Nucky wears a collar bar. The collars actually needed controlling back then, so the collar bar was very popular. We did have a particular collar specifically designed for Nucky, though: a period collar that has a little keyhole cutout in the center — when you close the collar with the collar bar, there was then a little hole that the necktie would come out of. No one else was allowed to wear that.
You do have other characters who don't have the financial means, or their social situation is such that they just didn't have clothing. Al Capone and Jimmy [Darmondy, played by Michael Pitt, pictured left] are working-class Joes at this point. It could be that you're going to see a transformation.At this point, Jimmy's just come back from the war and doesn't have a job, and Al Capone has got a wife and kid that he's supporting and they just — you need some sturdy, working-guy clothing. And if you get the job done and finally the bills start getting paid, then you can afford to look like the other guys and make the commitment that you're going to dress like that. So I don't think the way that they're dressed in the pilot is a huge departure from what they would've been dressed like at that time in their financial situation, but they had to ride on their good looks more than their expensive wardrobe.
The speaking characters, bad things happen to them. So I often have to have multiples on suits. That's what led me to working with Martin Greenfield and getting them to where they could make me a suit in four days, and in triplicate, so that the unspeakable could happen to some of the characters.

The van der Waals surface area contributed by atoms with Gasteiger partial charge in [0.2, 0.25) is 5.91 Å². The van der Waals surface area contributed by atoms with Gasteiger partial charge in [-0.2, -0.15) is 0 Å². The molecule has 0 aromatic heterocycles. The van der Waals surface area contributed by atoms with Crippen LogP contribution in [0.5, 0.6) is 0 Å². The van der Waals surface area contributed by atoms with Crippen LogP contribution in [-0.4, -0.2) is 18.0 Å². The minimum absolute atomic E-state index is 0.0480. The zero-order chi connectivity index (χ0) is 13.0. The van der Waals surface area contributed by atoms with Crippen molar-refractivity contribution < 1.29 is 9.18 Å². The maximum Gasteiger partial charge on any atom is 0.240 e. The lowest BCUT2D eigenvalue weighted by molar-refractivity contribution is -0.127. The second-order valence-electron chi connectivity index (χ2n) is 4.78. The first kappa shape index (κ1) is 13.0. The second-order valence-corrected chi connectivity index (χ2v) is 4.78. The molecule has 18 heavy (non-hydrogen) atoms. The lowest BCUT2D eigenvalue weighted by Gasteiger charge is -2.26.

The Atlantic City people are a fashion-forward people, because they want to present themselves in a flashy way to say "I'm the top dog" with their clothing. But it's also a seaside setting. So despite the fact that most of the people there were working class, there was also this element of great wealth in a summer situation. I would say I probably did a lighter palette in Atlantic City and more colorful.
New York was much more serious and elegant. We did really cutting-edge tailoring for Arnold Rothstein. Lucky Luciano [left], I would say, is trying to be elegant but he's not there yet. Part of the story is that Arnold Rothstein takes the rough edges off of Lucky and he becomes quite a well-dressed man, but at this point he still makes a few mistakes. So his wardrobe is a little more crass and will become more elegant as the series progresses.
For Chicago, I wanted to have a real old-world connection of darker colors — just a more Italian, European feeling of the old country. These people were tied a little more closely to the people coming in from Europe, and Italy probably most specifically.
When I do feature films, I generally have the complete arc of the character. I know exactly what's going to happen to them, I know what happens to them in the middle of the movie, and I know where they are at the end. In the series, I have no information other than the script of the episode that I'm working on. I have hints of maybe what's going to happen to their character, but it keeps you very focused on where they are in that moment. It's more like life.
I don't like to do boring clothing, but you also have to make sure that you're not suddenly putting somebody in something that isn't going to make sense four episodes from now.
Read more: http://www.esquire.com/blogs/mens-fashion/boardwalk-empire-costume-designer-091510#ixzz15GBc4d7h